The well known antivirus program Avast has been found to be selling users data to giant companies like Home Depot, Microsoft and Pepsi, and even corporations as big as Google, a joint investigation by Motherboard and PCMag has established these findings. Avast reportedly scraped data from its antivirus software and handed it off to its subsidiary Jumpshot, which repackaged the data and sold it, sometimes for millions of dollars.
While Avast required users to opt-in to this data sharing, the investigation found that many were unaware that Jumpshot was selling their data. It has also been reported that the default setting for opting into this feature is on by default. Thus actually requires you to opt-out.
It has been reported that this investigation incriminates a lot of big name companies. We don’t know for certain which are past, present or potential clients, but the list includes : Expedia, Intuit, Keurig, Condé Nast, Sephora, Loreal according to sources, and there are also other well known names on the list. Microsoft has confirmed they don’t have a current relationship with the company. Yelp said Jumpshot was “engaged on a one-time basis,” and Google did not respond to PGMag’s request for clarity on the subject.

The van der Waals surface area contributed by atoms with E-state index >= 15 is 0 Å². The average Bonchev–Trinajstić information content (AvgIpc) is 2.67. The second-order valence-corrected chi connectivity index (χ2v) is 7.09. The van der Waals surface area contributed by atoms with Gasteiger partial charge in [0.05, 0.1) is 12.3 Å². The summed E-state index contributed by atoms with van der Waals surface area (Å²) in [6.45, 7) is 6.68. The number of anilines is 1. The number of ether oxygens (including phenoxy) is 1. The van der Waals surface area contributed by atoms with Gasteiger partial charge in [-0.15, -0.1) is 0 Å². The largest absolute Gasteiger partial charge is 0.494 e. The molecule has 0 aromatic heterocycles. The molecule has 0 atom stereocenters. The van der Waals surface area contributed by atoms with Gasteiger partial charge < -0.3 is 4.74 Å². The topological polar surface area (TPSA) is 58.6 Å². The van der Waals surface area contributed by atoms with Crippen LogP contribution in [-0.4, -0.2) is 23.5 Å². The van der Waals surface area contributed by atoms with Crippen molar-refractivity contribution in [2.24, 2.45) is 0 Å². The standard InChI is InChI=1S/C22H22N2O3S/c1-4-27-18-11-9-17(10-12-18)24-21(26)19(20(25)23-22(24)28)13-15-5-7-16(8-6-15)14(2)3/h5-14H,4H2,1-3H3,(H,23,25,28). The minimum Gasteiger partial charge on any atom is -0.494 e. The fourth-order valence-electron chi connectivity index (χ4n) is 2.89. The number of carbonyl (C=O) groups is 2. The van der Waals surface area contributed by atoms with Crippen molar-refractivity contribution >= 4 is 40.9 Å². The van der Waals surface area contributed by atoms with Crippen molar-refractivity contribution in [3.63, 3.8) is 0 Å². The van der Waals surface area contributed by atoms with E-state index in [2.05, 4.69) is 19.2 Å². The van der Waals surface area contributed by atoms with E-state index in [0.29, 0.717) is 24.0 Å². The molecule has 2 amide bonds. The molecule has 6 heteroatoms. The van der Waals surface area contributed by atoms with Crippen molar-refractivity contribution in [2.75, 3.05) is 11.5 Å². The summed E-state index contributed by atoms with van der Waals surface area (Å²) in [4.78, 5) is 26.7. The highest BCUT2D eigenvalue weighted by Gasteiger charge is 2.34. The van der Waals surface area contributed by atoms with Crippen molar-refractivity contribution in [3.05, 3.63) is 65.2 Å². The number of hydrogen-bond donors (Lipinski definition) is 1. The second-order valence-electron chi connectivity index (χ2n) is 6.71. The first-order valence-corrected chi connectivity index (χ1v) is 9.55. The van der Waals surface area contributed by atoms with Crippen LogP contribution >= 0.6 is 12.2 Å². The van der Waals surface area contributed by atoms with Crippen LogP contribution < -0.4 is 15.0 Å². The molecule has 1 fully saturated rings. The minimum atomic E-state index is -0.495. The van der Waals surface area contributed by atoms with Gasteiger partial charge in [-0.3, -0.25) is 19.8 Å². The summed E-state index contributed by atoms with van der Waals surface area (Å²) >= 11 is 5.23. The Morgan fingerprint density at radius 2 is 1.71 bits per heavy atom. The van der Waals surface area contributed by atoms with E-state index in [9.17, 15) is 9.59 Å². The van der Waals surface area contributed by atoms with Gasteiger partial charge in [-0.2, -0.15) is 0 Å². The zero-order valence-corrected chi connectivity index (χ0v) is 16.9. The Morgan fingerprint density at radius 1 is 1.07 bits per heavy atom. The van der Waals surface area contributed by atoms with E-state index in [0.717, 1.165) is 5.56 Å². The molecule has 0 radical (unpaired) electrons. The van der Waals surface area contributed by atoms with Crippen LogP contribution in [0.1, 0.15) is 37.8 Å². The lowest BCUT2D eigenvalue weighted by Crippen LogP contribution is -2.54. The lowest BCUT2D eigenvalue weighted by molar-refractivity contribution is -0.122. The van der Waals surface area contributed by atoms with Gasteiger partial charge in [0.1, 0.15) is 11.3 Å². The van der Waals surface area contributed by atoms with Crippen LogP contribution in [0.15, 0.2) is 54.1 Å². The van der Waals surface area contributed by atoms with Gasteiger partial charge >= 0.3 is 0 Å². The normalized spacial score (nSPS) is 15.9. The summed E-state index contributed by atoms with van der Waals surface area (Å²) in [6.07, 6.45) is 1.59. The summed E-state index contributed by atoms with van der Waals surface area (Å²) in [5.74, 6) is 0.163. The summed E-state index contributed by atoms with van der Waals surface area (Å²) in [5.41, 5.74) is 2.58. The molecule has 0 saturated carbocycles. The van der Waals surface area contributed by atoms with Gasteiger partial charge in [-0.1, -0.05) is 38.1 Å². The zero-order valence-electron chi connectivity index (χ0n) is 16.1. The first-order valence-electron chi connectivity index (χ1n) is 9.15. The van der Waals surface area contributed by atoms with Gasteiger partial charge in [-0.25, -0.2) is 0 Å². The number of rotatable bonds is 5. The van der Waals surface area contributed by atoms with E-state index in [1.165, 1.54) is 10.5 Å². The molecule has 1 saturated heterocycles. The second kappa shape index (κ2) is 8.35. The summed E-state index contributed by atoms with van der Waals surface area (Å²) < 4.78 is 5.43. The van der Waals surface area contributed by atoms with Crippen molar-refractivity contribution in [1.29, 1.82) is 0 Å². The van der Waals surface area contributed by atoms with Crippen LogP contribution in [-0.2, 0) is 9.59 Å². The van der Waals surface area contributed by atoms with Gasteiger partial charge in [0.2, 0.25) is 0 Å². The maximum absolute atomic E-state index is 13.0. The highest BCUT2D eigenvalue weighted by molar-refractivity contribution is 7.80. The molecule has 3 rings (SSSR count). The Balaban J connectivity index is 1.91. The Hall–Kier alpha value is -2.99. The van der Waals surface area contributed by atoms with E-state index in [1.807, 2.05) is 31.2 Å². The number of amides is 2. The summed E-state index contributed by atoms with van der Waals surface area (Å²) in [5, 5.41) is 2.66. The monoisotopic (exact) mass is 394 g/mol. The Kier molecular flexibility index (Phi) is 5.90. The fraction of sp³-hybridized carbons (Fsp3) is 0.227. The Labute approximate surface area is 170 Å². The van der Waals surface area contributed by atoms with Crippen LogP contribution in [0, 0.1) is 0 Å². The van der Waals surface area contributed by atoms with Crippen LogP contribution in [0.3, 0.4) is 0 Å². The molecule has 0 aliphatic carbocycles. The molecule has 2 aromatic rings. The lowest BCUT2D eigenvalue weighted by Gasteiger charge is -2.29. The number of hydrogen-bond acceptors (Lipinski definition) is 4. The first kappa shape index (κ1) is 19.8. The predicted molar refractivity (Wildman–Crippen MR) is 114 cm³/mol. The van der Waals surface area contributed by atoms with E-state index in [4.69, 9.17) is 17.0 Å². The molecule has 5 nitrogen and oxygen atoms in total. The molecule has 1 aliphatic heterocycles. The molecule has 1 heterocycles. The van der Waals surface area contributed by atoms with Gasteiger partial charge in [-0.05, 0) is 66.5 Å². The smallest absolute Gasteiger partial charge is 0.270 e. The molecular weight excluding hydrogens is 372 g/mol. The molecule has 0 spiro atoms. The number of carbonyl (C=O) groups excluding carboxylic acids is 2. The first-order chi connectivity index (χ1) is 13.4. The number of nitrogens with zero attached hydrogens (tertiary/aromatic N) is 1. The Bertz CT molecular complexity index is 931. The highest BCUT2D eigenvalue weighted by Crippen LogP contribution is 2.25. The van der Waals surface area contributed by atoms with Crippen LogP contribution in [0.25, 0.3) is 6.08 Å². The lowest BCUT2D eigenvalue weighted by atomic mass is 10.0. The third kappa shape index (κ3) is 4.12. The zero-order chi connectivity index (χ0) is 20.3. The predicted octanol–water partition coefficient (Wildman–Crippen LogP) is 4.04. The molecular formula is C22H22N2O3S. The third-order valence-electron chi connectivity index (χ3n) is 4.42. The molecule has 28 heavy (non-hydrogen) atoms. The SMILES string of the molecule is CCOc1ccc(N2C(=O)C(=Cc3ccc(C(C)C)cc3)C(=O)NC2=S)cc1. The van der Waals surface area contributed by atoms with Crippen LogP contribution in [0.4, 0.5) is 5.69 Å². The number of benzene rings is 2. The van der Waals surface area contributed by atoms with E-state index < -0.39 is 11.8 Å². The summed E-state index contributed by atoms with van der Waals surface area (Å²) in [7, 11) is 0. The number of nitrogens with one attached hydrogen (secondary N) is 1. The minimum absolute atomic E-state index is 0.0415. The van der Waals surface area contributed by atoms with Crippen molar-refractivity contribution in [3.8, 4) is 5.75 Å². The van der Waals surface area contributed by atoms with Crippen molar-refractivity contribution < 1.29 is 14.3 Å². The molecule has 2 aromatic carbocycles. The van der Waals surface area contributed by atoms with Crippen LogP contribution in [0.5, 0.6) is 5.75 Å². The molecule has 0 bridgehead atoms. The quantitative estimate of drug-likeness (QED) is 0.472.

Apparently, some of the data being sold includes everything from Google searches, Google Map location information, activity on companies’ LinkedIn pages, YouTube video hits and data on people visiting porn websites as well.
The data is supposedly supplied with anonymity and does not include personal information, like names or contact info, but some professionals in the field, including myself, fear that it may be possible to de-anonymize those users.
One product Jumpshot markets; is an “All Clicks Feed”, which essentially tracks its users clicks across websites in precise detail. It’s advertised as “Every search. Every click. Every buy. On every site.” At least one customer, New York-based marketing firm named : Omnicom Media Group, has apparently signed up for the tool. According to Motherboard and PCMag, Omnicom paid Jumpshot $2,075,000 for access to the data in 2019.
Of course, if this doesn’t raise your suspicions and concerns for using products offered by Avast. Let me tell you that this isn’t the first time Avast has run into data collection trouble either.
In the past, actually Just a couple months ago, Mozilla pulled Avast’s Online Security and SafePrice extensions for Firefox, as well as Avast’s AVG-branded equivalents, after they were found to be collecting much more data than necessary. Collecting and selling off this highly detailed info is especially troubling coming from Avast, a company whose primary function is to protect its users, but subsequently selling off user data on a whim.